Aid workers fighting Haiti’s cholera epidemic are not just facing a shortage of medical staff and a lack of sanitary facilities, they also have to deal with the fear of an unfamiliar disease.
Karline Kleijer, emergency aid coordinator for Médecins Sans Frontières, says: “Imagine a cholera outbreak in Amsterdam, with many people suddenly falling ill and some dying after just a few hours. The residents would be scared as well.”
Cholera strikes suddenly and strikes hard. The symptoms include vomiting and profuse watery diarrhoea accompanied by intense stomach cramps. Thirty to forty percent of those infected die from dehydration unless treatment is initiated within a few hours. Fear of the disease is the reason why some Haitians resist the construction of a treatment centre in their own neighbourhoods. According to Ms Kleijer:
“The population is very scared. They are also scared of the cholera centres, the treatment centres. You cannot treat the disease in normal hospitals. It is so contagious that you need to build separate centres. Our main problem is to find sufficient staff and to find space to build our cholera treatment centres.”
Despite the potential benefits, many Haitians don’t want a treatment centre in their neighbourhood, Ms Kleijer says:
“Many people think: I don’t want this in my neighbourhood. Before you know it, my family will fall ill as well. However, they would benefit from a neighbourhood treatment centre because help would be close at hand when they needed it. ”
Ms Kleijer says it often takes a lot of time and effort to convince local residents that a treatment centre is not a source of infection. “The chance of getting infected there is close to zero. Everybody has to walk through a chlorine bath to enter or leave the centre, which is also being sprayed with disinfectants.”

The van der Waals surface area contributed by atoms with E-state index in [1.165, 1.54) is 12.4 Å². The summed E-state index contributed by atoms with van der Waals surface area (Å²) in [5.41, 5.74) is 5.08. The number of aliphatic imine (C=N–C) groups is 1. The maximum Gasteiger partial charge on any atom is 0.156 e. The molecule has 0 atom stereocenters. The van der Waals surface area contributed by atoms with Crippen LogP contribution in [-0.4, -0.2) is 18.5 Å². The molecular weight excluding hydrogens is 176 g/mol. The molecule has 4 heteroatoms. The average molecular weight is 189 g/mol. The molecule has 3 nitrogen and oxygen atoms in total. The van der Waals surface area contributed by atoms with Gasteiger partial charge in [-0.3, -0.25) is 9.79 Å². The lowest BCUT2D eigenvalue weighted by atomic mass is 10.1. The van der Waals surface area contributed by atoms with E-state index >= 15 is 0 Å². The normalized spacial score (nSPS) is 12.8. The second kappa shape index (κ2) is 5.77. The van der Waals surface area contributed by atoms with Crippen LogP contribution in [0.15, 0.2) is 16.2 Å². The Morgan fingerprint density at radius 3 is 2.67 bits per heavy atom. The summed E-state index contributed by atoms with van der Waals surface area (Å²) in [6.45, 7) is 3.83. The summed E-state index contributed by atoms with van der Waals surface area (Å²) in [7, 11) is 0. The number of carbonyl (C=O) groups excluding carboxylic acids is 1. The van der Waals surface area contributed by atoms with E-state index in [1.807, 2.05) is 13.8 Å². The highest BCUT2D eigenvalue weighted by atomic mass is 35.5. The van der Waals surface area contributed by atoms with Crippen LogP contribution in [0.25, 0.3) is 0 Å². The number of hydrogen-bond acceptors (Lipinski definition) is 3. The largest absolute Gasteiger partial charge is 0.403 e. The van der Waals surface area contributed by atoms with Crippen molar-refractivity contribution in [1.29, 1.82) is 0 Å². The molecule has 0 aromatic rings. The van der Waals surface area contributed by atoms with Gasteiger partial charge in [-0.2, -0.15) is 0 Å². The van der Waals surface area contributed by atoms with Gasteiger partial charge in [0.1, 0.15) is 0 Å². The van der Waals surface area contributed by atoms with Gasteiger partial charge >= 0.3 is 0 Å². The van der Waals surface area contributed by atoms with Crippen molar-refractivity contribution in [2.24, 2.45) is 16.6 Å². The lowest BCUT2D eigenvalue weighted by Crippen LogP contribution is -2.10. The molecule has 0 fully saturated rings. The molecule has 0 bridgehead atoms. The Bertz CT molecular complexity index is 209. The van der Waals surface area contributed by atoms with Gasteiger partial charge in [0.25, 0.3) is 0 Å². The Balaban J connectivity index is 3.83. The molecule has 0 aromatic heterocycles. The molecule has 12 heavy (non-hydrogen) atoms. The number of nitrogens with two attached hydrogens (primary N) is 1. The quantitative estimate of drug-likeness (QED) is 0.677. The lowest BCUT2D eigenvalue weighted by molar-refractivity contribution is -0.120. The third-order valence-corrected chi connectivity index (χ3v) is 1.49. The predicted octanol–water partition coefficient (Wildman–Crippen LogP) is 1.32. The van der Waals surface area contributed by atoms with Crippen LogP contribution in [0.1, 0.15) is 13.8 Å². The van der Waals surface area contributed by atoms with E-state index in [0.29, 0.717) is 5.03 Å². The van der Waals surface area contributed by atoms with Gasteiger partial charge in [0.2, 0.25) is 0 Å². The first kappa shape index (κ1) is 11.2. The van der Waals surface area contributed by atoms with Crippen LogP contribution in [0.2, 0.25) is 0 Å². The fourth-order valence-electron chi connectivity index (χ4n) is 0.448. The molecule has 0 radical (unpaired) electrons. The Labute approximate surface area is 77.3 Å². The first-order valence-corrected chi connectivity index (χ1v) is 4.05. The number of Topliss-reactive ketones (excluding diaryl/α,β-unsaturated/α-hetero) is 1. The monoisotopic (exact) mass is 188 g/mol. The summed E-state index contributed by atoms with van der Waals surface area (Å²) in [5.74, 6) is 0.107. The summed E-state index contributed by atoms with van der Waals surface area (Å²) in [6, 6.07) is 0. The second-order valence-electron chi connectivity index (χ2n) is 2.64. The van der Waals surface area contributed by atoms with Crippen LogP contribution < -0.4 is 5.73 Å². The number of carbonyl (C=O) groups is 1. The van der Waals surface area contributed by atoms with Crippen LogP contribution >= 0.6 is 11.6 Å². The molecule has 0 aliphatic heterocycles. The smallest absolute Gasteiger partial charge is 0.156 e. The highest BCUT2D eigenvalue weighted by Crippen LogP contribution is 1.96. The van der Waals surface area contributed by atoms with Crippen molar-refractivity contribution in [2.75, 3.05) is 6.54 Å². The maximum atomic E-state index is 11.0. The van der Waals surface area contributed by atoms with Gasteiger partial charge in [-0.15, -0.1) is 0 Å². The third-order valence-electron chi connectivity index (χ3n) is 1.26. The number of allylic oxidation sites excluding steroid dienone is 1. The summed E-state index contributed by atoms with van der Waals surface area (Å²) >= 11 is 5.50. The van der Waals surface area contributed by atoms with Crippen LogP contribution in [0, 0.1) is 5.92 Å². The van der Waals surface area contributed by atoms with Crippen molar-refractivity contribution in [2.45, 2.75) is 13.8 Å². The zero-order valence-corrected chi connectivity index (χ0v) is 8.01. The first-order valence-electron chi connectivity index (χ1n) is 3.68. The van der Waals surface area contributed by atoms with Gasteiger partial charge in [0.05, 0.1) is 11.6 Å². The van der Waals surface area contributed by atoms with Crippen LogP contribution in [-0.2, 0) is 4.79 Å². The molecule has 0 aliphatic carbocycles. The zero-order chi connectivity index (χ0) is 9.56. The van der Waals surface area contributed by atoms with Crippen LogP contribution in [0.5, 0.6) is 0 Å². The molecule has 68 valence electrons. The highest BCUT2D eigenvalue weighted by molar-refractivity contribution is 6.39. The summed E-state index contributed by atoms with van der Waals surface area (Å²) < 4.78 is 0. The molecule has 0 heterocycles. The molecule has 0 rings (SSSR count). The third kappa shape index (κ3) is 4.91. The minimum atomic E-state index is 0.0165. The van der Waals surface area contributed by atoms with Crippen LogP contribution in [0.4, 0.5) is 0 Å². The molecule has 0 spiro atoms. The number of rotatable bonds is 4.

Once a neighbourhood has agreed to a treatment centre, local residents are often opposed to the centre providing treatment to residents of other districts, Ms Kleijer says. Obtaining their permission requires further negotiations.
Aid coordinator Goossen Hoenders from the organisation Save the Children confirms the Haitians’ distrust of treatment centres.
“People will have seen footage of the north of the country, where the cholera epidemic broke out three weeks ago. Footage of hospitals being flooded with patients, where people died in and around the hospital because they could not be treated in time. And of course people are afraid that is going to happen around here as well.”
Children are particularly vulnerable to cholera, just like pregnant women, the elderly and those who are already sick. The treatment is simple: a quick administration of a salt and sugar solution and lots of fluids. Patients suffering from serious dehydration must be put on a drip, and often need as much as ten litres of IV fluid.
Two days off
Nearly 15,000 Haitians have been infected with cholera and nearly 1,000 have died of the disease. Cholera spreads via human excrement, body fluids and contaminated food and water. The floods sparked by Hurricane Tomas earlier this month helped spread the disease from the north to the capital Port-au-Prince.
More than a million people have been living in unsanitary tent camps since the January earthquake. Contaminated faeces were spread around the camps when Hurricane Tomas flooded the latrines.
In addition to the flooding, there is another probable cause for the rapid spread of the disease: a two-day holiday, which saw massive numbers of Haitians travelling across the island to visit their relatives. According to Ms Kleijer: “The combination of the two factors has seen a rapid increase in the number of infections and, unfortunately, also in the number of deaths.”
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